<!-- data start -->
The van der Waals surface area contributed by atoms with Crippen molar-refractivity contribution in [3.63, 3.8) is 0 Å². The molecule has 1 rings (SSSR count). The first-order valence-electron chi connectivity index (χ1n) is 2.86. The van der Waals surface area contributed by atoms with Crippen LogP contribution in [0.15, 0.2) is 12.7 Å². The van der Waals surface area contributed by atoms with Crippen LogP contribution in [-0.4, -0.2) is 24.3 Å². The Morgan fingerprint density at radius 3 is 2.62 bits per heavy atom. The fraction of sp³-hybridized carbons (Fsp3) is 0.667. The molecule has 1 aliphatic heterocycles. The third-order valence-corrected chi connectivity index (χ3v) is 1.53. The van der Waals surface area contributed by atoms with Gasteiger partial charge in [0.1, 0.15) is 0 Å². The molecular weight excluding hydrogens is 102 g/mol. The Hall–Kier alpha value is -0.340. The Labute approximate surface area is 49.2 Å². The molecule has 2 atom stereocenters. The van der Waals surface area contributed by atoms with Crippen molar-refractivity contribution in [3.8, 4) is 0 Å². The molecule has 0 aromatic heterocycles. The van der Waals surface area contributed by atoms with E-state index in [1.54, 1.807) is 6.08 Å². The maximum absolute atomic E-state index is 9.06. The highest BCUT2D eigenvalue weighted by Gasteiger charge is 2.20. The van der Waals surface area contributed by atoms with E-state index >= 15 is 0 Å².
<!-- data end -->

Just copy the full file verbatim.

The van der Waals surface area contributed by atoms with Crippen molar-refractivity contribution in [3.63, 3.8) is 0 Å². The molecule has 1 rings (SSSR count). The first-order valence-electron chi connectivity index (χ1n) is 2.86. The van der Waals surface area contributed by atoms with Crippen LogP contribution in [0.15, 0.2) is 12.7 Å². The van der Waals surface area contributed by atoms with Crippen LogP contribution in [-0.4, -0.2) is 24.3 Å². The Morgan fingerprint density at radius 3 is 2.62 bits per heavy atom. The fraction of sp³-hybridized carbons (Fsp3) is 0.667. The molecule has 1 aliphatic heterocycles. The third-order valence-corrected chi connectivity index (χ3v) is 1.53. The van der Waals surface area contributed by atoms with Gasteiger partial charge in [0.1, 0.15) is 0 Å². The molecular weight excluding hydrogens is 102 g/mol. The Hall–Kier alpha value is -0.340. The Labute approximate surface area is 49.2 Å². The molecule has 2 atom stereocenters. The van der Waals surface area contributed by atoms with Crippen molar-refractivity contribution in [3.8, 4) is 0 Å². The molecule has 0 aromatic heterocycles. The van der Waals surface area contributed by atoms with E-state index in [1.54, 1.807) is 6.08 Å². The maximum absolute atomic E-state index is 9.06. The highest BCUT2D eigenvalue weighted by Gasteiger charge is 2.20. The van der Waals surface area contributed by atoms with E-state index >= 15 is 0 Å².